March 7, 2013
In an article in its "Building Resilience" series, IRIN examines the impact of HIV funding on health care systems in developing countries, writing, "Some have argued that the AIDS epidemic has helped generate an overall increase in health funding and mobilized an international push for more equitable health care access. But others maintain that the billions of donor dollars spent fighting HIV/AIDS in the last decade have done little to strengthen fragile national health systems."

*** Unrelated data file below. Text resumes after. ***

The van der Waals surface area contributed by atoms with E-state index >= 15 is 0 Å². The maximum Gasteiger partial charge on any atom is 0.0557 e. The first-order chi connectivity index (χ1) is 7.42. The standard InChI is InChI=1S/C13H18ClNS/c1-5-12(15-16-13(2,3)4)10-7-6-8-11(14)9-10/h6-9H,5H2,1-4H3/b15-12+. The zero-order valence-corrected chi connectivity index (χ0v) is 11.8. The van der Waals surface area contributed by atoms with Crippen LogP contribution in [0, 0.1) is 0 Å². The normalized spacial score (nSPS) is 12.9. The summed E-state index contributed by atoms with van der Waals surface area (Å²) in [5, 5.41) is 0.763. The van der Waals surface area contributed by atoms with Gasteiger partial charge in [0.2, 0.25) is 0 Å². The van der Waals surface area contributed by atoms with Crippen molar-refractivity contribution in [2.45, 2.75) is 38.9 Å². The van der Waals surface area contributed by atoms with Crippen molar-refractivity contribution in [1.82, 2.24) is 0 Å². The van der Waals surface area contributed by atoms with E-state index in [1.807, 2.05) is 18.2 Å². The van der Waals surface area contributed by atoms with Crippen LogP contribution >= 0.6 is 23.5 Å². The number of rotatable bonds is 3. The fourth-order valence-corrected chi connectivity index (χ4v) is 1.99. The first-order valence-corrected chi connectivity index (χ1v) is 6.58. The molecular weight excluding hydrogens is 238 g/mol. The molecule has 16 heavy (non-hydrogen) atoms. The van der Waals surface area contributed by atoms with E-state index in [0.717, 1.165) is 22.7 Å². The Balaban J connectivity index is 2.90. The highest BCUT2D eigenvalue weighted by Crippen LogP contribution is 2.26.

"It is difficult to assess whether donor funding has increased resilience, but gains in health status and HIV/AIDS service coverage -- such as the number of eligible people receiving antiretrovirals (ARV) and the number of pregnant women receiving services to prevent mother-to-child transmission of the virus -- suggest that health-system capacity has been strengthened," Amanda Glassman, director of global health policy and research at the Center for Global Development, said, according to the news service. The news service adds, "And the real test to measure the resilience of health systems is yet to come. 'We won't really know if that strengthening can be sustained until donors phase out,' Glassman told IRIN." The article also includes comments from Alan Whiteside, executive director of the Health Economics and HIV/AIDS Research Division (HEARD) at the University of KwaZulu-Natal, and Helen Schneider of the School of the Public Health at the University of the Western Cape (Ndaki, 3/6).
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